Pollsters say the difference between two political polls released last night is so great one of them has to be wrong.
The 1 News Colmar Brunton poll saw National up four points to 44, and Labour down six to 42, while the Newshub Reid Research poll has Labour able to govern alone on 50.8, and National down to 37.4.
Curia Market Research principal David Farrar said the differences between the two went beyond the margin of error or differences in methodology.
He said the 1 News poll uses landlines and cellphones, while Newshub's uses landlines and an internet panel.
Mr Farrar said they were also taken over slightly different periods. The 1 News Colmar Brunton poll was taken between 4 and 8 June, and Newshub's spanned 29 May to 7 June.
"The methodology differences can't explain differences of this magnitude.
"It could be that if there were a big slide in the government's fortunes after the Budget, that would explain some of the difference.
"But to be honest the differences are so great that a timing difference of six days, that's not credibly all of the answer", Mr Farrar said.
The reliability of polls has come under scrutiny following upsets like Brexit, the 2016 US election, and last month's Australian election - where polls had consistently predicted a Labor victory.
Former Labour Party president Mike Williams said it was no wonder the public's faith in polls was shaken.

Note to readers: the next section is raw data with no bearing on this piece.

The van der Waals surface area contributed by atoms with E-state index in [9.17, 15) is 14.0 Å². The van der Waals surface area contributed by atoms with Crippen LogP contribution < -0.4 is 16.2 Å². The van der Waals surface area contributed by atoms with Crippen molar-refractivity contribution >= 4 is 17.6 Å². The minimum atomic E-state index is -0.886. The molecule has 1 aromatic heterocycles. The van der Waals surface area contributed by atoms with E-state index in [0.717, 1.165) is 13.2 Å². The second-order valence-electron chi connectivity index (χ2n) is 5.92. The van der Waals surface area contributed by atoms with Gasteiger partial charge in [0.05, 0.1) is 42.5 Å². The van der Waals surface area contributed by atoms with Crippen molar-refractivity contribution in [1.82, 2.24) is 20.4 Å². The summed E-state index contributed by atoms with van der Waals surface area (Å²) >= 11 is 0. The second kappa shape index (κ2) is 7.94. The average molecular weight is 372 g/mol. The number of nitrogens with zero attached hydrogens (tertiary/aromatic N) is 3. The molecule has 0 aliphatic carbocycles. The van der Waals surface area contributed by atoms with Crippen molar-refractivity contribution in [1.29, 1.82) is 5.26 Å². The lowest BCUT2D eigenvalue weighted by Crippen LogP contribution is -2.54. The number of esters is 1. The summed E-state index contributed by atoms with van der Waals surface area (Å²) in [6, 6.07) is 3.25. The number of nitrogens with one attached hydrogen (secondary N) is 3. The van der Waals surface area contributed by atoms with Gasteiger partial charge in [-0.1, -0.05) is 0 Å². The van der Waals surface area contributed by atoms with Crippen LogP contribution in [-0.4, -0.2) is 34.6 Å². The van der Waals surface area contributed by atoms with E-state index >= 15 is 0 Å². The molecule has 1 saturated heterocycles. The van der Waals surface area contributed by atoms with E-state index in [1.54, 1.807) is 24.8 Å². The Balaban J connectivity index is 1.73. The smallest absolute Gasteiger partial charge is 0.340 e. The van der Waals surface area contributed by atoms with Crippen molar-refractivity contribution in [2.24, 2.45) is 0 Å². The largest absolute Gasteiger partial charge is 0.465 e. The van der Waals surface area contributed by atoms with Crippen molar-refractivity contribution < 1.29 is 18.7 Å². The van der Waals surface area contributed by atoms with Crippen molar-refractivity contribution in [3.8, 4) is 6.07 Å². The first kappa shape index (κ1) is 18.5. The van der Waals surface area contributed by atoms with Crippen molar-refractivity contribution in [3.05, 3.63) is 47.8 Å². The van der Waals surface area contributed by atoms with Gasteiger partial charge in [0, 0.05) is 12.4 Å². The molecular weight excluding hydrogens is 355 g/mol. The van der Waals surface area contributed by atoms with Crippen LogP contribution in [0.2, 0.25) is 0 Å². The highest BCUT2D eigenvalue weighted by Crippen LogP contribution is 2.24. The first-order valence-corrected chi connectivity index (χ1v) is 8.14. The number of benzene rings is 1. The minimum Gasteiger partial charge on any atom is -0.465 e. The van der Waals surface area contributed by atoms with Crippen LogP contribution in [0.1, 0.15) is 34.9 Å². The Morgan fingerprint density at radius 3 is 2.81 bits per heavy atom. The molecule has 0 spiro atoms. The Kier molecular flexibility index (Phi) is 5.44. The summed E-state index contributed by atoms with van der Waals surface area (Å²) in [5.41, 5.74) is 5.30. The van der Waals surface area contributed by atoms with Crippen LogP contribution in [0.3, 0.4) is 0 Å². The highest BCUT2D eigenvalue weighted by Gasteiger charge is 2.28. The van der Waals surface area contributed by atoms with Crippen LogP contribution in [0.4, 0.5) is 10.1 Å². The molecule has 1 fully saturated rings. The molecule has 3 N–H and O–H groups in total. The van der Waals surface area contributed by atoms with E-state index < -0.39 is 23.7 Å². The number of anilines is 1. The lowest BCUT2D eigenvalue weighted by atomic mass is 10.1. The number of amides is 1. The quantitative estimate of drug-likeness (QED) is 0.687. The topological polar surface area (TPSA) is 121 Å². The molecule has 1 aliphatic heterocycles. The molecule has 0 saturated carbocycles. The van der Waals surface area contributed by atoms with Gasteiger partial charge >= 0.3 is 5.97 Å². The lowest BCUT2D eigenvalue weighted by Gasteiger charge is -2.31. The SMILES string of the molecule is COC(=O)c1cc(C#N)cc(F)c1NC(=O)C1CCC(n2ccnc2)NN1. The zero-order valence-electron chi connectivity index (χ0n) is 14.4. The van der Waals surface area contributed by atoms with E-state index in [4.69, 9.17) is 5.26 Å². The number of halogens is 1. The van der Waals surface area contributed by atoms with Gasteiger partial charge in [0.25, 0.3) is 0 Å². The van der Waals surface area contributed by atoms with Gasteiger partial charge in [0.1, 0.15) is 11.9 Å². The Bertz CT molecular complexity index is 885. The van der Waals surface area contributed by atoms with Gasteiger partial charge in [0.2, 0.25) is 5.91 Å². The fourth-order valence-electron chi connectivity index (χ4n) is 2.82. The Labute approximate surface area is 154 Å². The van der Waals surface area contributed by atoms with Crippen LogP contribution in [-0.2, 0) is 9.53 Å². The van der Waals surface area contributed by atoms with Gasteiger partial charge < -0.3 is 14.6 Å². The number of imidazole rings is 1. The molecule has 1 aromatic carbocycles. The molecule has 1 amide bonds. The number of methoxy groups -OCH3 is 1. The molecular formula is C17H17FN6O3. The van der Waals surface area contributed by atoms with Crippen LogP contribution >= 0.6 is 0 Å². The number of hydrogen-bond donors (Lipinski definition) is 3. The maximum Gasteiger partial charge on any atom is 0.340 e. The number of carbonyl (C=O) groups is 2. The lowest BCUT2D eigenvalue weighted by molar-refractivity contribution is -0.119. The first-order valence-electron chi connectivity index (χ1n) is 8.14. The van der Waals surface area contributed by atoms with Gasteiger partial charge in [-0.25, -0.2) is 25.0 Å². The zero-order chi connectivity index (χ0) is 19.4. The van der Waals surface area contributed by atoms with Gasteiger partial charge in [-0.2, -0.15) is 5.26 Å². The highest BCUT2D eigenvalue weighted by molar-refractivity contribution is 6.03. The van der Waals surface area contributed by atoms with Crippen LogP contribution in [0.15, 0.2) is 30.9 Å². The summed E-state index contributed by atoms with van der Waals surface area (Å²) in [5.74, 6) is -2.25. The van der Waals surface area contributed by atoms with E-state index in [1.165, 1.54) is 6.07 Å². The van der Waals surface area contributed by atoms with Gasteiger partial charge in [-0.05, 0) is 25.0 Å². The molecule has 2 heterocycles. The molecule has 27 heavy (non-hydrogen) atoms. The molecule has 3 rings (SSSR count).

"The credibility of polls must be falling away, and it must be damaging the whole industry."
"I think the problem is it's getting very difficult to capture a representative sample of voters", he said.
Mr Williams said the methodology of these polls needed to reviewed as relying on landlines was no longer viable.
Australian electoral analyst Dr Kevin Bonham said the pollsters themselves could be adding to the misguided forecasts.
Dr Bonham said pollsters were reluctant to report outlier results.
"Nobody wants to be the one poll that got it wrong while everyone else got it right because that's a bit of a reputational disaster.
"There have been a number of cases around the world of this thing, often known as 'herding' happening, where all the polls near to the election are very similar to each other", he said.
Dr Bonham said no one should put too much stock in one poll, or one polling company, and trends needed to be seen over time.